Edited by Duck-Koo Chung and Barry Eichengreen
Chapter 9: Corporate restructuring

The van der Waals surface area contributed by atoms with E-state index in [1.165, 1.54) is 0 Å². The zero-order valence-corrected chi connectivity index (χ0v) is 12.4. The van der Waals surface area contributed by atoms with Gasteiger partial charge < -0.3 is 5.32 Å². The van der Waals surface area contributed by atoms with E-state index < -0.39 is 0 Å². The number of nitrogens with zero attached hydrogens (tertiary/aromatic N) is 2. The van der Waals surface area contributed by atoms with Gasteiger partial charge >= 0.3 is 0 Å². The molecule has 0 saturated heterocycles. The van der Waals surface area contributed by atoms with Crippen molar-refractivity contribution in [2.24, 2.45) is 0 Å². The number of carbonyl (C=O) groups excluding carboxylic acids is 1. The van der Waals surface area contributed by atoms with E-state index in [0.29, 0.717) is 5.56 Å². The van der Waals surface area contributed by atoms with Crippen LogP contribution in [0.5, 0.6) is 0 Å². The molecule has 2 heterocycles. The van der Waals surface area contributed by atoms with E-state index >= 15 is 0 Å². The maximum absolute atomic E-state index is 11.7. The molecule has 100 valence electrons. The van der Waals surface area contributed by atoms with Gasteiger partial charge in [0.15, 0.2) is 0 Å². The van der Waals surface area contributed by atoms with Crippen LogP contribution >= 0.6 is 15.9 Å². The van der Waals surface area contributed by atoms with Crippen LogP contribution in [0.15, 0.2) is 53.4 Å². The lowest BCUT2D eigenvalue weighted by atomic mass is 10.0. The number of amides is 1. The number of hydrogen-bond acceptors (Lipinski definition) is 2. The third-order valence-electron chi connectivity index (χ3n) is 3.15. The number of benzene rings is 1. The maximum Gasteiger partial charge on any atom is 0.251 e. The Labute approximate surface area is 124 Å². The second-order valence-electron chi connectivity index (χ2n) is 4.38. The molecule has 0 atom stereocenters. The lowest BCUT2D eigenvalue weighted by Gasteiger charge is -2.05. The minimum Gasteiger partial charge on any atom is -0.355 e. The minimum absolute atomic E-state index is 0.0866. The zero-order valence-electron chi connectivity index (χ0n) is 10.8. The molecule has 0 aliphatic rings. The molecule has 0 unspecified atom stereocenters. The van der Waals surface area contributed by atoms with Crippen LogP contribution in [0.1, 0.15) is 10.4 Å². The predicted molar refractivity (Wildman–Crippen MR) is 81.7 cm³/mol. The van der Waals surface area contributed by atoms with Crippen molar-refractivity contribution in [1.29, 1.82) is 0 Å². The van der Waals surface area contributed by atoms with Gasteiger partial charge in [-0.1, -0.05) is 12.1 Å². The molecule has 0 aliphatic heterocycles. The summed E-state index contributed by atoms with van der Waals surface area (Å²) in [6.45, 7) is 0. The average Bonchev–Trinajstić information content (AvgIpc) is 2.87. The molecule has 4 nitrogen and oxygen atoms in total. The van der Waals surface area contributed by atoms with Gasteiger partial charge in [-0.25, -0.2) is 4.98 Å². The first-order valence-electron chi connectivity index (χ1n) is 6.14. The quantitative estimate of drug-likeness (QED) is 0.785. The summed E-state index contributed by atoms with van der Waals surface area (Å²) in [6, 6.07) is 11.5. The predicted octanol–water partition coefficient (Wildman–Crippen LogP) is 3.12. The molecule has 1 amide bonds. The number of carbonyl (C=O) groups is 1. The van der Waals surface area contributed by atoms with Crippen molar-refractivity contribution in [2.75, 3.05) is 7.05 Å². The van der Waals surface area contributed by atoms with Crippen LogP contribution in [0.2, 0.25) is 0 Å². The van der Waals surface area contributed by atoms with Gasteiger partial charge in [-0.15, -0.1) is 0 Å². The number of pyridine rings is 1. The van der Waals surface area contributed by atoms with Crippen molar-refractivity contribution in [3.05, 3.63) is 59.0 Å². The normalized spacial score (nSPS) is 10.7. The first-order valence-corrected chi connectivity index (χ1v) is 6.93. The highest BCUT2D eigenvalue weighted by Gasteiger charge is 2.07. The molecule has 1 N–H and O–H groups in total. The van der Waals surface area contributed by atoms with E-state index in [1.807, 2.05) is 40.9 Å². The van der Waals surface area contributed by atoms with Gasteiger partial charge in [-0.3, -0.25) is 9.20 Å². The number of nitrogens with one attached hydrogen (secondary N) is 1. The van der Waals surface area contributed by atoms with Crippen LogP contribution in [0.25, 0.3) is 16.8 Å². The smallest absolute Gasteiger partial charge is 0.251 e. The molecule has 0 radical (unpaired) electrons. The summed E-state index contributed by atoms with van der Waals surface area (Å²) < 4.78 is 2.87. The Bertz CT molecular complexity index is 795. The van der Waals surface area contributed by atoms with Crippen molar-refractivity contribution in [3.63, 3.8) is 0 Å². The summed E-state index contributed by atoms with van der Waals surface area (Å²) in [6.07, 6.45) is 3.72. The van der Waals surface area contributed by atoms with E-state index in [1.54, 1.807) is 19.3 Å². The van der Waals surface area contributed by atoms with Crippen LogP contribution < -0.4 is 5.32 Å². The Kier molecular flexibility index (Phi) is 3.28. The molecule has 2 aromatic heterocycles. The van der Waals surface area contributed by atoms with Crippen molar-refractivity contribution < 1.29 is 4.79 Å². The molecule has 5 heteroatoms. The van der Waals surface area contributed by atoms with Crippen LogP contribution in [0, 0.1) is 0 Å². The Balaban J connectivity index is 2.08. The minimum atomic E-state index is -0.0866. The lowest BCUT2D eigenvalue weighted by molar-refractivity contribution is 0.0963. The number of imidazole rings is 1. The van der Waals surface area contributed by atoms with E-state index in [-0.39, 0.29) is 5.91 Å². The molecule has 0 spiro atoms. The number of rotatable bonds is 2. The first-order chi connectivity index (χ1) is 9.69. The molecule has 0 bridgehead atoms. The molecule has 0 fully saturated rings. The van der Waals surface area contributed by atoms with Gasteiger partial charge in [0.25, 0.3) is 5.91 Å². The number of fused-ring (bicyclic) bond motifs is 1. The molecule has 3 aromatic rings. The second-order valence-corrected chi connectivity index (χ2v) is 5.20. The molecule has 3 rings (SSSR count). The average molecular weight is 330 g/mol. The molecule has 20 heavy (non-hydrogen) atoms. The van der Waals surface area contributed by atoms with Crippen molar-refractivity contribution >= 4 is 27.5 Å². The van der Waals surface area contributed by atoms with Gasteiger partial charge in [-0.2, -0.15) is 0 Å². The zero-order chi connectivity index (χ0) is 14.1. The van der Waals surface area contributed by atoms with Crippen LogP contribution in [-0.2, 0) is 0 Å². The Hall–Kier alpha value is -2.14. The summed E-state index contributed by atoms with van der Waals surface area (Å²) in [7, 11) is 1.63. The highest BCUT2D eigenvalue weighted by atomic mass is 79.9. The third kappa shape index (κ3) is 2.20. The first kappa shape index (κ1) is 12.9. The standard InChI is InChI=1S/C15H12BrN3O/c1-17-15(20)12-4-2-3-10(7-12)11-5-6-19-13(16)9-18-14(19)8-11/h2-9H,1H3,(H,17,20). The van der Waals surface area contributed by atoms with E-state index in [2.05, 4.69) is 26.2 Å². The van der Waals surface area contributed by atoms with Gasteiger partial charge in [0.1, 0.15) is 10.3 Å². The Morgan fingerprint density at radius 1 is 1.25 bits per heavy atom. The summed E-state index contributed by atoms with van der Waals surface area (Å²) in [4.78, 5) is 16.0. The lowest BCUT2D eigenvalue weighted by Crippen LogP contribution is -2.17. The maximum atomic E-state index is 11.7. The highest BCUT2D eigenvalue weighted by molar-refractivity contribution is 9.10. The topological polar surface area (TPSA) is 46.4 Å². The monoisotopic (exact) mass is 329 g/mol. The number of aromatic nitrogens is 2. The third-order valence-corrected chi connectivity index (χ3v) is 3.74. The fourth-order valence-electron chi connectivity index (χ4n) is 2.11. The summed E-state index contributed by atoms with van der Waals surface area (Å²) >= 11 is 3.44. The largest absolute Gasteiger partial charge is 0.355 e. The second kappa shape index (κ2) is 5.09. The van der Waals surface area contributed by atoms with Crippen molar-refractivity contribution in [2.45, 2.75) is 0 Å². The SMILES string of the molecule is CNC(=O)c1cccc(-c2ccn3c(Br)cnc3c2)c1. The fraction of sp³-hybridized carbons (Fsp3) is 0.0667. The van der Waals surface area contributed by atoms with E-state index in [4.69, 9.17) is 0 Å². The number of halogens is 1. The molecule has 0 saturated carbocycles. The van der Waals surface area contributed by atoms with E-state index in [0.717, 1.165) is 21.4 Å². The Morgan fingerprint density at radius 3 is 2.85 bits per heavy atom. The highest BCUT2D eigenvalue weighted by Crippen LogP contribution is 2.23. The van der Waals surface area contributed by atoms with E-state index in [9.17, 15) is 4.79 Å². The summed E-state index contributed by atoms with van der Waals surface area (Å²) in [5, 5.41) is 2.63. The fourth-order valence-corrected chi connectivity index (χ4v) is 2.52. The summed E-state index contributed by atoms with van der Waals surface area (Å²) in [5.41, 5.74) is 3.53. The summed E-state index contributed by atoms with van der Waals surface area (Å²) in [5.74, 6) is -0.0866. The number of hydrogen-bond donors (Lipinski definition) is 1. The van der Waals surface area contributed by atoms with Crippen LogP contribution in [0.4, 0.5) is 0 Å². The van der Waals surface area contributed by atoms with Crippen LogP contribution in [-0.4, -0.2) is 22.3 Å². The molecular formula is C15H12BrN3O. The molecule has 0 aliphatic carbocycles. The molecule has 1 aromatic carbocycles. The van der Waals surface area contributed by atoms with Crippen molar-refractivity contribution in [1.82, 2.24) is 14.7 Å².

Sung Wook Joh INTRODUCTION Without question, weaknesses in the corporate sector played a major role in the Korean crisis. The low rates of proﬁtability characteristic of Korean corporations in the decade leading up to the crisis, and the ﬁnancial problems of the country’s large conglomerates (or chaebols) in particular, are consistent with the argument that problems in the nonﬁnancial sector were what rendered Korea so susceptible to the contagion from abroad. A weak system of corporate governance had allowed sub-par rates of proﬁtability to persist, uncorrected, for years. Six of the country’s 30 largest conglomerates had failed, their meager proﬁts being insufﬁcient to cover their debt servicing costs, even before the crisis broke out in Thailand and spread to the rest of the East Asian countries (Joh, 2001b). The failure of these large ﬁrms weakened the position of Korean ﬁnancial institutions, saddling them with enormous loads of bad debt. Alarmed by these developments, foreign investors sold off their holdings of Korean equities, and foreign banks demanded repayment of the short-term loans they had extended to Korean ﬁnancial institutions, bringing the crisis of November–December 1997 to a head. In this chapter, I describe the structural environment that allowed these deep-seated problems to develop. I then examine how Korea’s weak system of corporate governance, along with supportive government policies, allowed poorly performing ﬁrms to remain aﬂoat for so long. Finally, I summarize the measures taken since the crisis to reform corporate governance and strengthen the...
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